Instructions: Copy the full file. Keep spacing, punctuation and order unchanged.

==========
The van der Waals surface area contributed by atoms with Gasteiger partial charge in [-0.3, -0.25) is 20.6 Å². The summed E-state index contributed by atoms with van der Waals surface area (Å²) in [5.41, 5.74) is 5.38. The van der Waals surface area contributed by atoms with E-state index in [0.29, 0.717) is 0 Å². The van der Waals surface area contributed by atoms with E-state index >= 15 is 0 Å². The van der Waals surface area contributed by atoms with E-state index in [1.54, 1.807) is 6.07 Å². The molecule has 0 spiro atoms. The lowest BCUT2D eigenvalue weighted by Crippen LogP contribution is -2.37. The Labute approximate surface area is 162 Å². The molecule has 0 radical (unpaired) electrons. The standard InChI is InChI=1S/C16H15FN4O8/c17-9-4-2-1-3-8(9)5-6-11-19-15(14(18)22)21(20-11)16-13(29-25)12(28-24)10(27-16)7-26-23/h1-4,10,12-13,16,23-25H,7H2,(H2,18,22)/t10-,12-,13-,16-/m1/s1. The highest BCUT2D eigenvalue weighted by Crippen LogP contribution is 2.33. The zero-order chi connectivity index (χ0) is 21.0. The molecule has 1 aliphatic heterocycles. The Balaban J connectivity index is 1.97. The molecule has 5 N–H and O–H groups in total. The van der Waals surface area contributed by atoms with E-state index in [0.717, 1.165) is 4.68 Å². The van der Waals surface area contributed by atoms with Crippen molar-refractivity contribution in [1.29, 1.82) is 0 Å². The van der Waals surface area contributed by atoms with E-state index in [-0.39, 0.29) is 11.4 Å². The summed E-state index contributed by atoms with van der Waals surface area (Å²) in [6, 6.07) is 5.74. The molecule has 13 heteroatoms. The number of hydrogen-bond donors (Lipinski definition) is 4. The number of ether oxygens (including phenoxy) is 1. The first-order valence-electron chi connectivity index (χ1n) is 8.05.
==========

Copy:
The van der Waals surface area contributed by atoms with Gasteiger partial charge in [-0.3, -0.25) is 20.6 Å². The summed E-state index contributed by atoms with van der Waals surface area (Å²) in [5.41, 5.74) is 5.38. The van der Waals surface area contributed by atoms with E-state index in [0.29, 0.717) is 0 Å². The van der Waals surface area contributed by atoms with E-state index >= 15 is 0 Å². The van der Waals surface area contributed by atoms with E-state index in [1.54, 1.807) is 6.07 Å². The molecule has 0 spiro atoms. The lowest BCUT2D eigenvalue weighted by Crippen LogP contribution is -2.37. The Labute approximate surface area is 162 Å². The molecule has 0 radical (unpaired) electrons. The standard InChI is InChI=1S/C16H15FN4O8/c17-9-4-2-1-3-8(9)5-6-11-19-15(14(18)22)21(20-11)16-13(29-25)12(28-24)10(27-16)7-26-23/h1-4,10,12-13,16,23-25H,7H2,(H2,18,22)/t10-,12-,13-,16-/m1/s1. The highest BCUT2D eigenvalue weighted by Crippen LogP contribution is 2.33. The zero-order chi connectivity index (χ0) is 21.0. The molecule has 1 aliphatic heterocycles. The Balaban J connectivity index is 1.97. The molecule has 5 N–H and O–H groups in total. The van der Waals surface area contributed by atoms with E-state index in [0.717, 1.165) is 4.68 Å². The van der Waals surface area contributed by atoms with Crippen molar-refractivity contribution in [1.29, 1.82) is 0 Å². The van der Waals surface area contributed by atoms with E-state index in [-0.39, 0.29) is 11.4 Å². The summed E-state index contributed by atoms with van der Waals surface area (Å²) in [6, 6.07) is 5.74. The molecule has 13 heteroatoms. The number of hydrogen-bond donors (Lipinski definition) is 4. The number of ether oxygens (including phenoxy) is 1. The first-order valence-electron chi connectivity index (χ1n) is 8.05.